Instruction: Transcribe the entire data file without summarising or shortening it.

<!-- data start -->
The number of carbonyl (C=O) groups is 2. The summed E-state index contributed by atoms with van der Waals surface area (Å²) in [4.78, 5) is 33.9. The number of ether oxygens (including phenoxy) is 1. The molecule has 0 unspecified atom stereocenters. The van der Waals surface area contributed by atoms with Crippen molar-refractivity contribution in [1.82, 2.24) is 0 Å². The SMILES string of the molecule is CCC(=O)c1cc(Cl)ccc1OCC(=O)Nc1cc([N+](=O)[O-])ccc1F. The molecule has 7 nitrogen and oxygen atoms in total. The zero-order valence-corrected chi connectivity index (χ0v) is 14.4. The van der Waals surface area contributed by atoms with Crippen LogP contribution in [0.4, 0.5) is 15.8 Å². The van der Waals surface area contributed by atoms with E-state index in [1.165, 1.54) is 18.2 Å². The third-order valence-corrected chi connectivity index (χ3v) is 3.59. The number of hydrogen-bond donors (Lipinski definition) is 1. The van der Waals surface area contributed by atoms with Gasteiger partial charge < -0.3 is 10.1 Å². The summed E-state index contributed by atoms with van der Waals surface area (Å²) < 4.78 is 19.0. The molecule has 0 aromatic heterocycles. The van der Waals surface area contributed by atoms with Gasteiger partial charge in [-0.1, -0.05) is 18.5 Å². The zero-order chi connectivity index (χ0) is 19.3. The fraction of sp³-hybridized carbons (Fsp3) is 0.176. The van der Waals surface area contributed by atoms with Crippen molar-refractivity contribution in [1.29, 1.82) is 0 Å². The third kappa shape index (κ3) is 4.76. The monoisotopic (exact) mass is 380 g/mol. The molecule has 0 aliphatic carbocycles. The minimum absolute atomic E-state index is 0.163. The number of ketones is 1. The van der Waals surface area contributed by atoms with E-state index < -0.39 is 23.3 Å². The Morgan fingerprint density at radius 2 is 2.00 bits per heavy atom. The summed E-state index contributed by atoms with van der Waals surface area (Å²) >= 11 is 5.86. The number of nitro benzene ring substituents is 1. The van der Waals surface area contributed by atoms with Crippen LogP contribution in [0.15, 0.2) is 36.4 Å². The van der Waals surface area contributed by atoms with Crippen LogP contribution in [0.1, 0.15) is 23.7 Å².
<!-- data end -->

The number of carbonyl (C=O) groups is 2. The summed E-state index contributed by atoms with van der Waals surface area (Å²) in [4.78, 5) is 33.9. The number of ether oxygens (including phenoxy) is 1. The molecule has 0 unspecified atom stereocenters. The van der Waals surface area contributed by atoms with Crippen molar-refractivity contribution in [1.82, 2.24) is 0 Å². The SMILES string of the molecule is CCC(=O)c1cc(Cl)ccc1OCC(=O)Nc1cc([N+](=O)[O-])ccc1F. The molecule has 7 nitrogen and oxygen atoms in total. The zero-order valence-corrected chi connectivity index (χ0v) is 14.4. The van der Waals surface area contributed by atoms with Crippen LogP contribution in [0.4, 0.5) is 15.8 Å². The van der Waals surface area contributed by atoms with E-state index in [1.165, 1.54) is 18.2 Å². The third-order valence-corrected chi connectivity index (χ3v) is 3.59. The number of hydrogen-bond donors (Lipinski definition) is 1. The van der Waals surface area contributed by atoms with Gasteiger partial charge < -0.3 is 10.1 Å². The summed E-state index contributed by atoms with van der Waals surface area (Å²) < 4.78 is 19.0. The molecule has 0 aromatic heterocycles. The van der Waals surface area contributed by atoms with Gasteiger partial charge in [-0.1, -0.05) is 18.5 Å². The zero-order chi connectivity index (χ0) is 19.3. The fraction of sp³-hybridized carbons (Fsp3) is 0.176. The van der Waals surface area contributed by atoms with Crippen molar-refractivity contribution in [1.29, 1.82) is 0 Å². The third kappa shape index (κ3) is 4.76. The monoisotopic (exact) mass is 380 g/mol. The molecule has 0 aliphatic carbocycles. The minimum absolute atomic E-state index is 0.163. The number of ketones is 1. The van der Waals surface area contributed by atoms with E-state index < -0.39 is 23.3 Å². The Morgan fingerprint density at radius 2 is 2.00 bits per heavy atom. The summed E-state index contributed by atoms with van der Waals surface area (Å²) >= 11 is 5.86. The number of nitro benzene ring substituents is 1. The van der Waals surface area contributed by atoms with Crippen LogP contribution in [0.15, 0.2) is 36.4 Å². The van der Waals surface area contributed by atoms with Crippen LogP contribution in [0.1, 0.15) is 23.7 Å².